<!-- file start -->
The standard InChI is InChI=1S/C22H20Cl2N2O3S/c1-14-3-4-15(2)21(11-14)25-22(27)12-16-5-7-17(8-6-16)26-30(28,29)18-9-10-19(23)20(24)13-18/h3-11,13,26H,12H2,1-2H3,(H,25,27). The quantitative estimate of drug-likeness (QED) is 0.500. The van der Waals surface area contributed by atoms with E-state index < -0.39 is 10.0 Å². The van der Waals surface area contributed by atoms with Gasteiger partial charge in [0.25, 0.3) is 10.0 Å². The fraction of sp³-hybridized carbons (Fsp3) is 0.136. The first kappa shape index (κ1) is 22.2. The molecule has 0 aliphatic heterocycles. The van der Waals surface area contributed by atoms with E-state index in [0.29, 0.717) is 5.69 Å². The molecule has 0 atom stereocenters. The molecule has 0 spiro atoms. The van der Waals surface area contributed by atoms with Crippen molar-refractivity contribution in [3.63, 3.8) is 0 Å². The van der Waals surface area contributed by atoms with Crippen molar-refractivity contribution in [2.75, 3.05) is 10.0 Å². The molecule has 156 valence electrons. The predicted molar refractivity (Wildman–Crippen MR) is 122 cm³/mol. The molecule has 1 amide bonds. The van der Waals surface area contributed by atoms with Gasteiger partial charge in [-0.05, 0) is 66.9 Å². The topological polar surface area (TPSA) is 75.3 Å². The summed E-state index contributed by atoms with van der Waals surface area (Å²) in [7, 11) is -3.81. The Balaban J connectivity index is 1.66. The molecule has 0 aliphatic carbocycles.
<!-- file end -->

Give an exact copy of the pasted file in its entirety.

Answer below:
The standard InChI is InChI=1S/C22H20Cl2N2O3S/c1-14-3-4-15(2)21(11-14)25-22(27)12-16-5-7-17(8-6-16)26-30(28,29)18-9-10-19(23)20(24)13-18/h3-11,13,26H,12H2,1-2H3,(H,25,27). The quantitative estimate of drug-likeness (QED) is 0.500. The van der Waals surface area contributed by atoms with E-state index < -0.39 is 10.0 Å². The van der Waals surface area contributed by atoms with Gasteiger partial charge in [0.25, 0.3) is 10.0 Å². The fraction of sp³-hybridized carbons (Fsp3) is 0.136. The first kappa shape index (κ1) is 22.2. The molecule has 0 aliphatic heterocycles. The van der Waals surface area contributed by atoms with E-state index in [0.29, 0.717) is 5.69 Å². The molecule has 0 atom stereocenters. The molecule has 0 spiro atoms. The van der Waals surface area contributed by atoms with Crippen molar-refractivity contribution in [3.63, 3.8) is 0 Å². The van der Waals surface area contributed by atoms with Crippen molar-refractivity contribution in [2.75, 3.05) is 10.0 Å². The molecule has 156 valence electrons. The predicted molar refractivity (Wildman–Crippen MR) is 122 cm³/mol. The molecule has 1 amide bonds. The van der Waals surface area contributed by atoms with Gasteiger partial charge in [-0.05, 0) is 66.9 Å². The topological polar surface area (TPSA) is 75.3 Å². The summed E-state index contributed by atoms with van der Waals surface area (Å²) in [7, 11) is -3.81. The Balaban J connectivity index is 1.66. The molecule has 0 aliphatic carbocycles.